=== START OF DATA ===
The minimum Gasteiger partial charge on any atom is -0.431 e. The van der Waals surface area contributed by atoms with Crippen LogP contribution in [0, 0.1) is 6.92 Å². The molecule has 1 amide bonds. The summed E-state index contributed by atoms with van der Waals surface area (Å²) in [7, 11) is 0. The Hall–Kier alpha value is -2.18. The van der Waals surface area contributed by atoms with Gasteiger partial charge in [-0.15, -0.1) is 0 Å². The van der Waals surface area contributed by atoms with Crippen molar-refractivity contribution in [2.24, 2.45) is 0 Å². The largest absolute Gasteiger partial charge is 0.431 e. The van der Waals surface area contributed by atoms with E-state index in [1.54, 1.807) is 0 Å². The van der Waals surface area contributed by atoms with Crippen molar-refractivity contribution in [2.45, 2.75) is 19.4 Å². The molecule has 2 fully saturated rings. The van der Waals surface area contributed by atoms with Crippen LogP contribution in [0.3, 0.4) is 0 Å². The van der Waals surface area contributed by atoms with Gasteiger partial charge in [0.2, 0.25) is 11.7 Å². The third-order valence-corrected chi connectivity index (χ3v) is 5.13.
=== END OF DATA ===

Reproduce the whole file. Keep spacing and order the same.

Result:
The minimum Gasteiger partial charge on any atom is -0.431 e. The van der Waals surface area contributed by atoms with Crippen LogP contribution in [0, 0.1) is 6.92 Å². The molecule has 1 amide bonds. The summed E-state index contributed by atoms with van der Waals surface area (Å²) in [7, 11) is 0. The Hall–Kier alpha value is -2.18. The van der Waals surface area contributed by atoms with Gasteiger partial charge in [-0.15, -0.1) is 0 Å². The van der Waals surface area contributed by atoms with Crippen molar-refractivity contribution in [2.24, 2.45) is 0 Å². The largest absolute Gasteiger partial charge is 0.431 e. The van der Waals surface area contributed by atoms with E-state index in [1.54, 1.807) is 0 Å². The van der Waals surface area contributed by atoms with Crippen molar-refractivity contribution in [2.45, 2.75) is 19.4 Å². The molecule has 2 fully saturated rings. The van der Waals surface area contributed by atoms with Crippen LogP contribution in [0.3, 0.4) is 0 Å². The van der Waals surface area contributed by atoms with Gasteiger partial charge in [0.2, 0.25) is 11.7 Å². The third-order valence-corrected chi connectivity index (χ3v) is 5.13.